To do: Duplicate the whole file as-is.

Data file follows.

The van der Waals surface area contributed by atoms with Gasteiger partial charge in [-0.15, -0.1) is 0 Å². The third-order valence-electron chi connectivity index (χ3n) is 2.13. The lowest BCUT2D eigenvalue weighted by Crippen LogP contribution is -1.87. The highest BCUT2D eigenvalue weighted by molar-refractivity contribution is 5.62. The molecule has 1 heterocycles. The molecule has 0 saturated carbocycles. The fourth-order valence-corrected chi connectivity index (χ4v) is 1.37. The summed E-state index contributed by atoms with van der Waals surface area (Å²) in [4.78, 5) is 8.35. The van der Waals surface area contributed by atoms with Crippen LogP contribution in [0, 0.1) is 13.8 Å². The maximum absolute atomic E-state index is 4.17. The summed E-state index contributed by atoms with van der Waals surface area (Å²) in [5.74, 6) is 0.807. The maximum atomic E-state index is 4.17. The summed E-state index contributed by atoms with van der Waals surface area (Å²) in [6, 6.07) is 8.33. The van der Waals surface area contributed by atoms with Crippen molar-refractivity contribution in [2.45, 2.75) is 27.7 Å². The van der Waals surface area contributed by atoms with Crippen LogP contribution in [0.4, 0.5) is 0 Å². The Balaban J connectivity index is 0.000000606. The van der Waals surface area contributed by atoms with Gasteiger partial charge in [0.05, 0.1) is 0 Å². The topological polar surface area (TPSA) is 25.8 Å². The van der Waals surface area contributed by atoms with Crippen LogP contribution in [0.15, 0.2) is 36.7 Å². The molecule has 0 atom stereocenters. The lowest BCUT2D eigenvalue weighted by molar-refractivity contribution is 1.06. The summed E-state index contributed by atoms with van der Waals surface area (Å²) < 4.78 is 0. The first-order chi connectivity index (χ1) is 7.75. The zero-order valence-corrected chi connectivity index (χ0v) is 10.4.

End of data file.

The van der Waals surface area contributed by atoms with Gasteiger partial charge in [-0.15, -0.1) is 0 Å². The third-order valence-electron chi connectivity index (χ3n) is 2.13. The lowest BCUT2D eigenvalue weighted by Crippen LogP contribution is -1.87. The highest BCUT2D eigenvalue weighted by molar-refractivity contribution is 5.62. The molecule has 1 heterocycles. The molecule has 0 saturated carbocycles. The fourth-order valence-corrected chi connectivity index (χ4v) is 1.37. The summed E-state index contributed by atoms with van der Waals surface area (Å²) in [4.78, 5) is 8.35. The van der Waals surface area contributed by atoms with Crippen LogP contribution in [0, 0.1) is 13.8 Å². The maximum absolute atomic E-state index is 4.17. The summed E-state index contributed by atoms with van der Waals surface area (Å²) in [5.74, 6) is 0.807. The maximum atomic E-state index is 4.17. The summed E-state index contributed by atoms with van der Waals surface area (Å²) in [6, 6.07) is 8.33. The van der Waals surface area contributed by atoms with Crippen molar-refractivity contribution in [2.45, 2.75) is 27.7 Å². The van der Waals surface area contributed by atoms with Crippen LogP contribution in [0.4, 0.5) is 0 Å². The Balaban J connectivity index is 0.000000606. The van der Waals surface area contributed by atoms with Gasteiger partial charge in [0.05, 0.1) is 0 Å². The topological polar surface area (TPSA) is 25.8 Å². The van der Waals surface area contributed by atoms with Crippen LogP contribution in [0.15, 0.2) is 36.7 Å². The molecule has 0 atom stereocenters. The lowest BCUT2D eigenvalue weighted by molar-refractivity contribution is 1.06. The summed E-state index contributed by atoms with van der Waals surface area (Å²) < 4.78 is 0. The first-order chi connectivity index (χ1) is 7.75. The zero-order valence-corrected chi connectivity index (χ0v) is 10.4.